So we’re getting the remains back, secured the halt of all missile and nuclear tests for — how long has it been? Seven months? So you haven’t had a missile go up. For seven months, you haven’t had a nuclear test, you haven’t had a nuclear explosion.

.. they secured a halt of all missiles and of all nuclear tests, they secured the closure of their single primary nuclear test flight — test site …

There is the ‘freeze for freeze’ North Korea had offered and China promoted. The U.S. stops the large “strategic” maneuvers involving nuclear capable bombers flying from Guam, aircraft carriers and the like, while North Korea stops testing nukes and missiles. North Korea achieved its first aim. It can now lower its miliary posture and develop its economy.

The situation is still somewhat unstable as both freeze steps are reversible.

The ‘freeze for freeze’ is, as the Chinese Foreign Minister envisioned, a starting point for a long series of talks which may finally lead to a peace agreement and some nuclear disarmament. Now comes the “dual-track approach” of a peace agreement in exchange for some disarmament “in a synchronized and reciprocal manner”. This will be a “step-by-step” process which will take years or even decades.

North Korea will stay under U.S. sanctions for now but the teeth of the “maximum pressure” sanctions have been broken. Other countries will be free to deal with North Korea. In his press conference Trump talked about that too:

In the meantime, the sanctions will remain in effect.

The sanctions will come off when we are sure that the nukes are no longer a factor.

President Xi of China, who has really closed up that border maybe a little less so over the last couple of months, but that’s okay.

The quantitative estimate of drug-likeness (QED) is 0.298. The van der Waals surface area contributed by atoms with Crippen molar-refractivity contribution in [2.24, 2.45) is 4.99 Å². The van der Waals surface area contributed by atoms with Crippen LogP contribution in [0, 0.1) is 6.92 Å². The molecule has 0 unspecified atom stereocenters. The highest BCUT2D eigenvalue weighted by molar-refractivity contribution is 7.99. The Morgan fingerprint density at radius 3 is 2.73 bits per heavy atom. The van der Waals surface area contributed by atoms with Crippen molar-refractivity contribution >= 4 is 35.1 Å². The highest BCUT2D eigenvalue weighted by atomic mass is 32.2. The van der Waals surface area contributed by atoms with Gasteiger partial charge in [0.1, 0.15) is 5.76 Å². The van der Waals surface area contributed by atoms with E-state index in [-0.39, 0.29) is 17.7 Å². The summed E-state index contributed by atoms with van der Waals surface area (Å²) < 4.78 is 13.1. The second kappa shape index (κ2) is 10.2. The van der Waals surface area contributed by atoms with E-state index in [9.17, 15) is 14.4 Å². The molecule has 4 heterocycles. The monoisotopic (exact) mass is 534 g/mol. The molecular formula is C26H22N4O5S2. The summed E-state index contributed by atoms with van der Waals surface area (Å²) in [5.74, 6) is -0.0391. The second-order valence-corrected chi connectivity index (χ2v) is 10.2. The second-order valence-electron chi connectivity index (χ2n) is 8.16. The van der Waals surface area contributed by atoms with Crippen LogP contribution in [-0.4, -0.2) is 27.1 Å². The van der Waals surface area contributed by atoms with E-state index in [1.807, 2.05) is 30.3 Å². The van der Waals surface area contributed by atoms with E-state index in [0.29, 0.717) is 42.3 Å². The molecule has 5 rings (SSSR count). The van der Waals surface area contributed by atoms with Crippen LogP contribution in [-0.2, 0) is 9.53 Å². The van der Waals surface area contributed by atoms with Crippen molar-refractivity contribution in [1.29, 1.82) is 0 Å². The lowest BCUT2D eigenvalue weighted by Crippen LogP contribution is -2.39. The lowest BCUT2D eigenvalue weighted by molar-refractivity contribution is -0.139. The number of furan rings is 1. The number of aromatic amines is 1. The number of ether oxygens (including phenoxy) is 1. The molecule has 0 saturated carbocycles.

… And I think over the last two months, the border is more open than it was when we first started, but that is what it is, …

Trump will keep the U.S. sanctions up but he is fine with China ignoring at least some of them. Trump no longer insists on “maximum pressure”. Russia will also ease on sanctions as will South Korea.

The summit was successful in that it created the basis for further talks. Trump was smarter than Obama. Obama’s rejection of the offered freeze allowed North Korea to complete its nuclear program. Obama could have prevented that. Trump agreed to the North Korean concept of “freeze for freeze”. There was no other sensible way out of the security dilemma. Many further talks will follow and, if things go well, peace will finally come to Korea and the nuclear weapons will “no longer be a factor”.

The summit was a good start. The Trump administration is doing itself no favor now in overselling it as the all encompassing deal.

South Korea’s President Moon is also very happy with the results. It helped him to crush the hawkish opposition in yesterday’s local and by-elections.